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Ask Dr. Don

Second thoughts about second mortgage

Dear Dr. Don,
A small company is trying to sell me on taking a second mortgage home equity line of credit and paying off my first mortgage, a 30-year fixed rate loan, along with consolidating my other debts.

The loan would total $200,000 with closing costs of about $6,000. They say I'll save many dollars and pay everything off early. Can this be done?
Chris Consolidation

Dear Chris,
It can be done. A better question is, "Should it be done?" When a second (home equity) mortgage is used to pay off a first mortgage, the second mortgage effectively becomes a first mortgage.

That's because, if the house was sold, there's no first mortgage to be paid off before the home equity mortgage holder gets paid. You should be able to get a better interest rate on a first mortgage than you can on a second mortgage.

Home equity lines of credit (HELOCs) are variable-rate loans that are typically written with a 10- to 20-year maturity. You didn't say how many years you have remaining on your 30-year fixed rate mortgage, but shortening up the maturity can increase the size of your monthly payment.

With a HELOC you can choose to make interest-only payments, but that doesn't pay anything off early and you wind up with the financial headache of making a large balloon payment at the end of the loan's term. A HELOC typically has lower closing costs than a first mortgage. Spending $6,000 to close a $200,000 HELOC isn't a bargain.

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Instead, I think you should look at doing a cash-out refinancing of your first mortgage. That gives you the ability to consolidate your debt and gives you the lower rates associated with a first mortgage.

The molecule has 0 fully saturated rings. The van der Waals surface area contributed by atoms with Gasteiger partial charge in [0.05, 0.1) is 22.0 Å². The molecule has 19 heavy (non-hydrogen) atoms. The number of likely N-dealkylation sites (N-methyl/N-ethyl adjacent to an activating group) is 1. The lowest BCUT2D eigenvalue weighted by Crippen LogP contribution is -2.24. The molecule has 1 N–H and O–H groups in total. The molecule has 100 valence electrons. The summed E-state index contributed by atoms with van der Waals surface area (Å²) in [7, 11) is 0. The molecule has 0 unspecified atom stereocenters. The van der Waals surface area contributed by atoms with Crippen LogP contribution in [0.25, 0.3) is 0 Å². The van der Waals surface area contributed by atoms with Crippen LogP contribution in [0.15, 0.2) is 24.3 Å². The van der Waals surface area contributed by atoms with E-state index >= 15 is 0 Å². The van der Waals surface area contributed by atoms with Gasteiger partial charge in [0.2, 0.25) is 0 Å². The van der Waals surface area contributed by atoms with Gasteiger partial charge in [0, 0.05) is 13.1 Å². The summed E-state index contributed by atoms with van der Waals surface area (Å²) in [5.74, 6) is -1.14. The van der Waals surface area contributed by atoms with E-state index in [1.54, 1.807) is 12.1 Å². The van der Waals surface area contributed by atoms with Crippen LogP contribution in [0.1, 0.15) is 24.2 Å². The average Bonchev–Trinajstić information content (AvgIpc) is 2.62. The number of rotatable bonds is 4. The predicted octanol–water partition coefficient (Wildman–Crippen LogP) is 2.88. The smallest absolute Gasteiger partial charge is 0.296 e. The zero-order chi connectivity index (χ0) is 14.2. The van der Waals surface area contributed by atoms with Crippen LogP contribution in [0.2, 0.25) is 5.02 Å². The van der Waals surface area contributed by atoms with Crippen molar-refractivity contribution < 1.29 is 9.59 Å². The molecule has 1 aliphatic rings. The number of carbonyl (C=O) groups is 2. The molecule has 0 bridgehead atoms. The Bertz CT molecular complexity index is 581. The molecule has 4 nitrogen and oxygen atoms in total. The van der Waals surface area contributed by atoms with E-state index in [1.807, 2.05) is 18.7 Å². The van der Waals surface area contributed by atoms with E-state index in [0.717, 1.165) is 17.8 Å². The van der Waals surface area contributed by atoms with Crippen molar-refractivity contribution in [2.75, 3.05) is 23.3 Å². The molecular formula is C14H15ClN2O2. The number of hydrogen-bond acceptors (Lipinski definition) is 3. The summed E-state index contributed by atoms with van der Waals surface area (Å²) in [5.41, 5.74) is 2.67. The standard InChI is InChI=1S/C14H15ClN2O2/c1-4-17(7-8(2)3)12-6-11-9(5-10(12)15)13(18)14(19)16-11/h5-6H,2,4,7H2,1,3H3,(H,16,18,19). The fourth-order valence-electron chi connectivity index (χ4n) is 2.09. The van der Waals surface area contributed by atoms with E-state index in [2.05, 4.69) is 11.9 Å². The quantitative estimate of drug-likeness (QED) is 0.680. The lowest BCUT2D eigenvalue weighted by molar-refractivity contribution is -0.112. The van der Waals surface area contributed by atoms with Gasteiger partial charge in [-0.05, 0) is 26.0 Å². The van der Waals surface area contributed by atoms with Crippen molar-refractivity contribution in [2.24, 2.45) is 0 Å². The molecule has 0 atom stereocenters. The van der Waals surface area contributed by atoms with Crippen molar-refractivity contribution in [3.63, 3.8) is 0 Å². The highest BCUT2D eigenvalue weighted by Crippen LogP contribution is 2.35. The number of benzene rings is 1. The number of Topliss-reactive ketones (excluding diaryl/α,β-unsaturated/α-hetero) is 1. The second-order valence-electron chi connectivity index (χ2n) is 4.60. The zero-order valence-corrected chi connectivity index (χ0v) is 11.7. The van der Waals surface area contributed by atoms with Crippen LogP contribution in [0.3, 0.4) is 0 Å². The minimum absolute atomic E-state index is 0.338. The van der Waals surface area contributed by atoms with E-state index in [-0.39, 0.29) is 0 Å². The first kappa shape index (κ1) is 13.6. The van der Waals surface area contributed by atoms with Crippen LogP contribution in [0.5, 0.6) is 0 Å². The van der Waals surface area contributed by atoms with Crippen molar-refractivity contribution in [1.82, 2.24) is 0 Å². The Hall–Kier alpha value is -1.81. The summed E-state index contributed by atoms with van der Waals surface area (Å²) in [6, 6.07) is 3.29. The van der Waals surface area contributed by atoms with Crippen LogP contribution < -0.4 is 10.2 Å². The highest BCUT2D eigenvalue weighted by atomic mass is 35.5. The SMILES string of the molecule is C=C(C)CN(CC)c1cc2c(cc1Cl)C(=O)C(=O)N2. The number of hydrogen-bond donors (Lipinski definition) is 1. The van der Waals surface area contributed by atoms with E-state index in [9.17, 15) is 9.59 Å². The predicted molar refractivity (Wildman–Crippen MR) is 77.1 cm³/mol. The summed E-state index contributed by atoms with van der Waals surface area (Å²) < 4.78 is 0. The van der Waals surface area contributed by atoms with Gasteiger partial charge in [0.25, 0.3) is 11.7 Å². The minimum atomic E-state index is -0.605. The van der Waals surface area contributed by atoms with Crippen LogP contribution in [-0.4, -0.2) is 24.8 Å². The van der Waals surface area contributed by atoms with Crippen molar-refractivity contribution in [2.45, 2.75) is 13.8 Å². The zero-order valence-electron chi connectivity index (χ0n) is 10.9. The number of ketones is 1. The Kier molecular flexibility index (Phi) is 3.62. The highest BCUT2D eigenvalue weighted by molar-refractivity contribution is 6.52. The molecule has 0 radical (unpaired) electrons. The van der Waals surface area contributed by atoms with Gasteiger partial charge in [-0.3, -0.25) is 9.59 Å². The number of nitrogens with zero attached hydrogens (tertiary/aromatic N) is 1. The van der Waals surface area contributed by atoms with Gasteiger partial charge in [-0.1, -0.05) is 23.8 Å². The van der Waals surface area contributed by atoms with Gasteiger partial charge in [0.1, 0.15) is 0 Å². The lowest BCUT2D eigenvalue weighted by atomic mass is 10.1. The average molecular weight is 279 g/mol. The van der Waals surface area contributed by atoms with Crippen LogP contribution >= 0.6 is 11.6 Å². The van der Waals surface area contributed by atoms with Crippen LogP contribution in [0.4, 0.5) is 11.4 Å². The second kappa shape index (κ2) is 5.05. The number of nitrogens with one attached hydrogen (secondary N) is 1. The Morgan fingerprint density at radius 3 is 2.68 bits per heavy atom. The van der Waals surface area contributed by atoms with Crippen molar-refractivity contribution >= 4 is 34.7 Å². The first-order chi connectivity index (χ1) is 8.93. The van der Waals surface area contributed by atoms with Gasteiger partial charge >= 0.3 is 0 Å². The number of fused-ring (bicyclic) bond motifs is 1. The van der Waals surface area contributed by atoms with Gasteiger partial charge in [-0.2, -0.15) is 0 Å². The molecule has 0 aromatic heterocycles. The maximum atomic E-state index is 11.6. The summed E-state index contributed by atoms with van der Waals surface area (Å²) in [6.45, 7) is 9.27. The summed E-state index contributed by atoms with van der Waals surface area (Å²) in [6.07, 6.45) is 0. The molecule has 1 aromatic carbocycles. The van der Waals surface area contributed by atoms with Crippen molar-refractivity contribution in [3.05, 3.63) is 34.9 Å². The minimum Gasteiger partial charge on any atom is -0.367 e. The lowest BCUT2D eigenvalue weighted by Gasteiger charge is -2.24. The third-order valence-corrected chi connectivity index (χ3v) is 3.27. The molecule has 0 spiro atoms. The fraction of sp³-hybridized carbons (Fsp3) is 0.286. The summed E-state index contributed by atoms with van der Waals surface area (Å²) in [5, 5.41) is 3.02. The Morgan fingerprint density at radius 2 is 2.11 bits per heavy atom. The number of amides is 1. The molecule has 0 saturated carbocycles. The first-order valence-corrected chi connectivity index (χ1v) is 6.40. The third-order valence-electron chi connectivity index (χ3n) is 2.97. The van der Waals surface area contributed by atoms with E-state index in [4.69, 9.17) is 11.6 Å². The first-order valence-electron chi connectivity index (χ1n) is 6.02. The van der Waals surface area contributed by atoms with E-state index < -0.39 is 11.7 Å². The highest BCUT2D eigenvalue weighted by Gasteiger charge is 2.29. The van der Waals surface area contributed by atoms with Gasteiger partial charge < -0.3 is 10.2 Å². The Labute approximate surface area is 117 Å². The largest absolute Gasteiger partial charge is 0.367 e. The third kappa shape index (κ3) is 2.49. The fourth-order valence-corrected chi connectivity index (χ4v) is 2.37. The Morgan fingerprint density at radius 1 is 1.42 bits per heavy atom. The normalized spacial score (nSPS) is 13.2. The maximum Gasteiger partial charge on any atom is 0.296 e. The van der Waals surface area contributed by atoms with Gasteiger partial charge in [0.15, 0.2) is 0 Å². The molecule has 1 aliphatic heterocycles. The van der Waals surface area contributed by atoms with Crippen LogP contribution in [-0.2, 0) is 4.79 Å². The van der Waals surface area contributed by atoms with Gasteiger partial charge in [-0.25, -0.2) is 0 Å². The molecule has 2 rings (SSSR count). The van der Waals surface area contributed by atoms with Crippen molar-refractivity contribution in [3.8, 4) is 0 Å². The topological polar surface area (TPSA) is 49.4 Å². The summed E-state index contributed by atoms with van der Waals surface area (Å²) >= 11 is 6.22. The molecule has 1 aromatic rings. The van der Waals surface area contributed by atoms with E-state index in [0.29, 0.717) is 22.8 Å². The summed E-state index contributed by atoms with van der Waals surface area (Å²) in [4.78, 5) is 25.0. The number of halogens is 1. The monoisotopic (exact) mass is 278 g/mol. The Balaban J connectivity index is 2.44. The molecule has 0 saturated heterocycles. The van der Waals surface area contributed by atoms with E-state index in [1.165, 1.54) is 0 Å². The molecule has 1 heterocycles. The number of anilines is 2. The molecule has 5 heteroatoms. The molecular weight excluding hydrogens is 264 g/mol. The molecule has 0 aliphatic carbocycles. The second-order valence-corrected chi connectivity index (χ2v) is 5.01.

If you're comparing a HELOC with a low introductory rate to a 30-year fixed rate mortgage, the HELOC will look very tempting, but that's not a fair comparison. Compare the HELOC to a one-year adjustable rate mortgage (ARM) and see how they stack up. Don't forget to consider the fully indexed rate after the introductory period.

If you don't like the interest rate uncertainty of an ARM, then you shouldn't embrace the idea of borrowing using a HELOC. As always you can shop rates and track indexes on Bankrate.

There are some potential pitfalls to using mortgage debt to consolidate credit card and other unsecured debts. When you don't pay your credit card, you have to deal with bill collectors and will get a negative comment on your credit report. When you don't make your mortgage payment, you face those things plus you could lose your home.

The two principal benefits of using mortgage debt to consolidate unsecured debt are a lower interest rate and potentially being able to use the interest expense as a deduction on your taxes. (Your tax adviser can help you if you're uncertain about your ability to use the mortgage interest deduction.)

-- Posted: April 15, 2002

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See Also
Using refinancing or home equity loans to consolidate debt
Taking cash out of your home
More Dr. Don stories

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$30K HELOC 4.56%
$50K HELOC 4.07%
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